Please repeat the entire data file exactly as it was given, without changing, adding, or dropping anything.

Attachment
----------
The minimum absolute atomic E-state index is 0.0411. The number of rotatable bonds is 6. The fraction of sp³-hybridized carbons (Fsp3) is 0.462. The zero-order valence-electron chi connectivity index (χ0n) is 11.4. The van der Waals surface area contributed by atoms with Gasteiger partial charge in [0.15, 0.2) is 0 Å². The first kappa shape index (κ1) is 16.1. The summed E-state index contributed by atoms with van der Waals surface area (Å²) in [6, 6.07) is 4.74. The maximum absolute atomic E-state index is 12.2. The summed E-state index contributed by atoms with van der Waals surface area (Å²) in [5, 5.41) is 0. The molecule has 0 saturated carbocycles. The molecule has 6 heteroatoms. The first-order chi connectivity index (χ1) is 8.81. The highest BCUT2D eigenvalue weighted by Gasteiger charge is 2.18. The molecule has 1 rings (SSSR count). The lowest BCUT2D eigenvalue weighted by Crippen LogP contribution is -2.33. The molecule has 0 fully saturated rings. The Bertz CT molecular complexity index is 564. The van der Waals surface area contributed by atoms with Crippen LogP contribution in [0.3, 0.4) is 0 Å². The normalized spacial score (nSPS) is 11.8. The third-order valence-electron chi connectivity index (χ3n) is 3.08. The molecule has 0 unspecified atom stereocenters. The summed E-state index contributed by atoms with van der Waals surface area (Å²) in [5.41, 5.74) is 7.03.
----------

The minimum absolute atomic E-state index is 0.0411. The number of rotatable bonds is 6. The fraction of sp³-hybridized carbons (Fsp3) is 0.462. The zero-order valence-electron chi connectivity index (χ0n) is 11.4. The van der Waals surface area contributed by atoms with Gasteiger partial charge in [0.15, 0.2) is 0 Å². The first kappa shape index (κ1) is 16.1. The summed E-state index contributed by atoms with van der Waals surface area (Å²) in [6, 6.07) is 4.74. The maximum absolute atomic E-state index is 12.2. The summed E-state index contributed by atoms with van der Waals surface area (Å²) in [5, 5.41) is 0. The molecule has 0 saturated carbocycles. The molecule has 6 heteroatoms. The first-order chi connectivity index (χ1) is 8.81. The highest BCUT2D eigenvalue weighted by Gasteiger charge is 2.18. The molecule has 1 rings (SSSR count). The lowest BCUT2D eigenvalue weighted by Crippen LogP contribution is -2.33. The molecule has 0 fully saturated rings. The Bertz CT molecular complexity index is 564. The van der Waals surface area contributed by atoms with Crippen LogP contribution in [0.3, 0.4) is 0 Å². The normalized spacial score (nSPS) is 11.8. The third-order valence-electron chi connectivity index (χ3n) is 3.08. The molecule has 0 unspecified atom stereocenters. The summed E-state index contributed by atoms with van der Waals surface area (Å²) in [5.41, 5.74) is 7.03.